After wisely figuring that small regional weeklies would run a request for ghost stories as a news item-"I didn't have to buy ads"-he was quickly inundated with inquiries from people eager to talk about their firsthand spectral encounters. The eventual response was so overwhelming Okonowicz had enough material to publish more than a dozen volumes of regional ghost lore over the next decade, including an anthology of stories about haunted antiques titled Possessed Possessions-a book that earned him a slot on a the Learning Channel special of the same name in 2005, where he crowded around a table with psychics like James Van Praagh and examined suspect curios for evidence of possession.

While casting around for the subject for his next book ("In self-publishing, you have to keep coming out with new books on a regular basis"), Okonowicz realized the lack of ghost books about Baltimore, a relatively popular tourist destination, was a tremendous oversight. While initially suspicious the city would yield enough material for an entire book, Okonowicz soon found he was overwhelmed with material again. "You could have spent half of a book on Fells Point alone," he beams.

"When I put the book together," he continues, "there were certain places that were absolutely obvious that you had to put in that a native or anyone visiting would say, %u2018Gee, what an idiot, he missed this.'" While Okonowicz had to skip over notable spooky spots like Todd's Inheritance (a stretch of Sparrows Point farmland that served as a vital battleground during the war of 1812) and the Club Charles (watering hole of the spectral bar hound "Frenchie"), Okonowicz made certain to include major stops such as Edgar Allan Poe's house and gravestone, Fort McHenry, and the U.S.S. Constellation.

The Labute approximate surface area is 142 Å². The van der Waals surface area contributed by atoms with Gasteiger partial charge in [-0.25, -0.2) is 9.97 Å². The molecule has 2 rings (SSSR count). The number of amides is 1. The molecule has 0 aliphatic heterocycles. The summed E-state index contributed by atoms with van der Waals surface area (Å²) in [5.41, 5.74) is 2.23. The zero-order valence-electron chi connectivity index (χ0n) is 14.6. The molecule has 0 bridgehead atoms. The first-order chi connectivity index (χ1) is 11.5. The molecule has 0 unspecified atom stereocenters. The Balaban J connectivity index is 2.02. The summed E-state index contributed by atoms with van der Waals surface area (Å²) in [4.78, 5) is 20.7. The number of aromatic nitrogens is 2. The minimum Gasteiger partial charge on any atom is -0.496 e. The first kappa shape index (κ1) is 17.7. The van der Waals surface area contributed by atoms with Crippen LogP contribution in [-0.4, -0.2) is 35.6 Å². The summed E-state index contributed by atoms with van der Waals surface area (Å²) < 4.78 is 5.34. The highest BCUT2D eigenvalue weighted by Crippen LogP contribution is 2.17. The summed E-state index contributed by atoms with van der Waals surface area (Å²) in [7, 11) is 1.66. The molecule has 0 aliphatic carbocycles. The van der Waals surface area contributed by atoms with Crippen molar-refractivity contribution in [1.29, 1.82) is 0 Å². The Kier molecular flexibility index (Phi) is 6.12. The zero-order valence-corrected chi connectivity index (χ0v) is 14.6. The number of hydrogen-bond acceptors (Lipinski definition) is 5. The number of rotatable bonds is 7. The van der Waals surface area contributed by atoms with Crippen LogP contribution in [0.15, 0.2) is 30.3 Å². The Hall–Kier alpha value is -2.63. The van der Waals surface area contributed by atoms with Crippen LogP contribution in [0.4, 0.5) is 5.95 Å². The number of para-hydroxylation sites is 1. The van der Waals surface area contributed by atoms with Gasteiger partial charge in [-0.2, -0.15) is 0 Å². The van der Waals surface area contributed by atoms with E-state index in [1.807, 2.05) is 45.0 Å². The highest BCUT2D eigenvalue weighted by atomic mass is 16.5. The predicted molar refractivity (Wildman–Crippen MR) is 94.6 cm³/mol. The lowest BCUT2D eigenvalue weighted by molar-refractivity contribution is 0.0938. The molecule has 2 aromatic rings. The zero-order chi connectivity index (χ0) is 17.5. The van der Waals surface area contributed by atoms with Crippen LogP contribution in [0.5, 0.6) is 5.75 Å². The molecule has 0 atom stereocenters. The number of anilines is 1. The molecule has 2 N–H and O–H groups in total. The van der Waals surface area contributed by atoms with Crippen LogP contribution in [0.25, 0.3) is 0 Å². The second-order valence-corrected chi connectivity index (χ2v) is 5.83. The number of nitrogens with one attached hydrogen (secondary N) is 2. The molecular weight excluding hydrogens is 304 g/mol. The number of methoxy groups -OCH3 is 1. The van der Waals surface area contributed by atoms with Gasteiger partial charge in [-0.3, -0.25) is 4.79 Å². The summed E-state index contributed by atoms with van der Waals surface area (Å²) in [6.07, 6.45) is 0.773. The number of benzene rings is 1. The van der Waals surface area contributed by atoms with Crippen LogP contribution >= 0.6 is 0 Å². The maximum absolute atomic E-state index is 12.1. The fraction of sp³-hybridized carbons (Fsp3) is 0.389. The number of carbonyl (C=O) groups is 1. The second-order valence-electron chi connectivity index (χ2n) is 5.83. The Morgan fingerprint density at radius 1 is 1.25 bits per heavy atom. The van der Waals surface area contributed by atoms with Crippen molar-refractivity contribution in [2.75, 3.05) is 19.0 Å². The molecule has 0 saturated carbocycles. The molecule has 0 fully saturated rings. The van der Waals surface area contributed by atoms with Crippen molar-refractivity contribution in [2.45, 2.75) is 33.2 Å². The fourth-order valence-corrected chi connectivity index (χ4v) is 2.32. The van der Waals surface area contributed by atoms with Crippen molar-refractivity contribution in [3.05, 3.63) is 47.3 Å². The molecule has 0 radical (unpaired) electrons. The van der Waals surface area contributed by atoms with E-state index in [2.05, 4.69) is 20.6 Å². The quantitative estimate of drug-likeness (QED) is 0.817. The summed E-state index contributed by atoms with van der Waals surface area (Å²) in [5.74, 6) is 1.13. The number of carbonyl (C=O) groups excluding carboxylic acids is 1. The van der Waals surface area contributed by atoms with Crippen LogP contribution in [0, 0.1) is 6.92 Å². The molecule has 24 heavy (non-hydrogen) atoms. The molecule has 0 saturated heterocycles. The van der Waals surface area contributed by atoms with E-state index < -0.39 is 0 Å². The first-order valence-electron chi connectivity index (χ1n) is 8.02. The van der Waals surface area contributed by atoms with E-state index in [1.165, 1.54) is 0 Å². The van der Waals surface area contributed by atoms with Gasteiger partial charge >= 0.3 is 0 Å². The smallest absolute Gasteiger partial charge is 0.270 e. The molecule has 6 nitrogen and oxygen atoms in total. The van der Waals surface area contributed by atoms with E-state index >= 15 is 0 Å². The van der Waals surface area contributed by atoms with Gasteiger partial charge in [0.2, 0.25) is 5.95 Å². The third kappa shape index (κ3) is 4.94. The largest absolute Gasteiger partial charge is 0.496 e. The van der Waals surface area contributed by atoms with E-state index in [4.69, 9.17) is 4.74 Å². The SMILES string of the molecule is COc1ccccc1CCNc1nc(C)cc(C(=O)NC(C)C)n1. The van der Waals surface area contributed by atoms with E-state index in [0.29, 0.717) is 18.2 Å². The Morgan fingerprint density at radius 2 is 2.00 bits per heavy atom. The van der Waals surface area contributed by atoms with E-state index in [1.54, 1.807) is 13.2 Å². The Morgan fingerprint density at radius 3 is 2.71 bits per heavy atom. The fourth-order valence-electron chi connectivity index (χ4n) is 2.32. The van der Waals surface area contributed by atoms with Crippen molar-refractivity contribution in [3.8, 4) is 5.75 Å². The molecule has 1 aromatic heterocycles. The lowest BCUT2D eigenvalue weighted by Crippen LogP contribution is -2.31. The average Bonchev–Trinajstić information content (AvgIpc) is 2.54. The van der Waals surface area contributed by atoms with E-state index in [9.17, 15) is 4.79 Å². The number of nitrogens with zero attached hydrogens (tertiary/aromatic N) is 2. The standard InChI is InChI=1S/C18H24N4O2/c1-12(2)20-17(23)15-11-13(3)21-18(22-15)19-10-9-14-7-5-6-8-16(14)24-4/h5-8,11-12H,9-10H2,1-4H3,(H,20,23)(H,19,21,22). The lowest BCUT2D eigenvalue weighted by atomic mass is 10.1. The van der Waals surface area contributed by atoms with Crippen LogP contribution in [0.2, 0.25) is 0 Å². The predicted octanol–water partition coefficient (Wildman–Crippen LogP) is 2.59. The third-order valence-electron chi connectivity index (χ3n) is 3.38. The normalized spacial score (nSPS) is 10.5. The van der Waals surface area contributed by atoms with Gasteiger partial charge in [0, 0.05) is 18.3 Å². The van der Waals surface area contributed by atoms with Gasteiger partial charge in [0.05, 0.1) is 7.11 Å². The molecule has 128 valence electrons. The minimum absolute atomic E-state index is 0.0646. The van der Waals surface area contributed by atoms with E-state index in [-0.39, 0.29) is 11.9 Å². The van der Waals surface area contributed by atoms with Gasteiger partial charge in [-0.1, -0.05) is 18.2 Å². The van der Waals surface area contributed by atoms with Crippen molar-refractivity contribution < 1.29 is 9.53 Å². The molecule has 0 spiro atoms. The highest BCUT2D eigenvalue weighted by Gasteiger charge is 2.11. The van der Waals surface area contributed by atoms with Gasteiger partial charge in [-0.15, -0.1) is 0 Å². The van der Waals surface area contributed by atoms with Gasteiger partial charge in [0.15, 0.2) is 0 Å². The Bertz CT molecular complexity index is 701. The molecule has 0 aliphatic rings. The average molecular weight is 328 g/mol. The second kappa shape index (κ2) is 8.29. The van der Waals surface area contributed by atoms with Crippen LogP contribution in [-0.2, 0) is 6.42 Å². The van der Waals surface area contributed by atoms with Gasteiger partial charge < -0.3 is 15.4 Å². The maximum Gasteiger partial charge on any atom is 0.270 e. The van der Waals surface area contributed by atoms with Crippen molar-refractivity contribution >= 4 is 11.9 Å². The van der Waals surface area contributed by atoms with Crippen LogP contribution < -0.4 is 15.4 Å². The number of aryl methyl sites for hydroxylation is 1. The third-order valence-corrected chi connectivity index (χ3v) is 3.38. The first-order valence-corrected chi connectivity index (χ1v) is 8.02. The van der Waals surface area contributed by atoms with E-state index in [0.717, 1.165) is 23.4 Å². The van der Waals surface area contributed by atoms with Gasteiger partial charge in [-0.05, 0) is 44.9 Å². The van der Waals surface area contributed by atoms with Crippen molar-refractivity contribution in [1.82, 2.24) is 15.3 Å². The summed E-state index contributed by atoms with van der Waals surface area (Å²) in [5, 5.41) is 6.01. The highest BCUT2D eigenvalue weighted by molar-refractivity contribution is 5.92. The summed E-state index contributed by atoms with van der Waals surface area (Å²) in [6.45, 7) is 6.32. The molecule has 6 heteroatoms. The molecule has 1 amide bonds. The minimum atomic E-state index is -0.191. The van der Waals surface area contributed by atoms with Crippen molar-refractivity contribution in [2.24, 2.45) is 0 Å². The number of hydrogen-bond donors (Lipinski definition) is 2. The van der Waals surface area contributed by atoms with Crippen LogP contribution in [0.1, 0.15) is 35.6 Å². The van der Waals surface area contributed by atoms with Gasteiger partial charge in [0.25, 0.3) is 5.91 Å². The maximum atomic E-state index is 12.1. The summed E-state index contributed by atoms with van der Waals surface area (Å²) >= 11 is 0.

Of course, for locals, there's no haunted attraction more imposing than "Black Aggie," the hooded statue that was once mounted over a grave in Pikesville's Druid Ridge Cemetery. "Isn't it amazing?" Okonowicz shakes his head, his tone slightly flabbergasted. "I do about a hundred or so talks a year. The minute I go into a room, I don't care if I'm in Salisbury, or Carroll County, or Delaware, the minute I say %u2018Black Aggie' you hear"-he shifts his vocal tone to approximate a hysteric local-"%u2018I'm from Baltimore! I've been to Black Aggie!' She is not just a legend, but an icon."

Each chapter of the book recounts the sightings-like, in the case of the Constellation, the dismembered body of condemned sailor Neil Harvey "floating across the decks of the ship"-with a follow-up paragraph about the location's historical progress up to the present day. When this reporter suggests the "ghost" aspect of the book is just a sugar pill to get people to read about local history, Okonowicz wholeheartedly agrees, recounting how a colleague of his increased attendance for his history tour of Elkton from 12 to 220 people by mixing in some spirit lore. "I do these ghost tours," he says. "It's 60 percent history and 40 percent ghost. You say %u2018ghost history' and people don't hear the %u2018history.'"

"I'm not into the ghost hunting," he explains. "I talk at ghost conferences and I end up getting leads from them about interesting places-but they want to put a ghost in a jar. They want to solve the mystery. And, to me, that's the worst thing that can happen. I guess, to someone's who's into that need to find a rational answer, it's interesting. But to me, I just want the stories." ★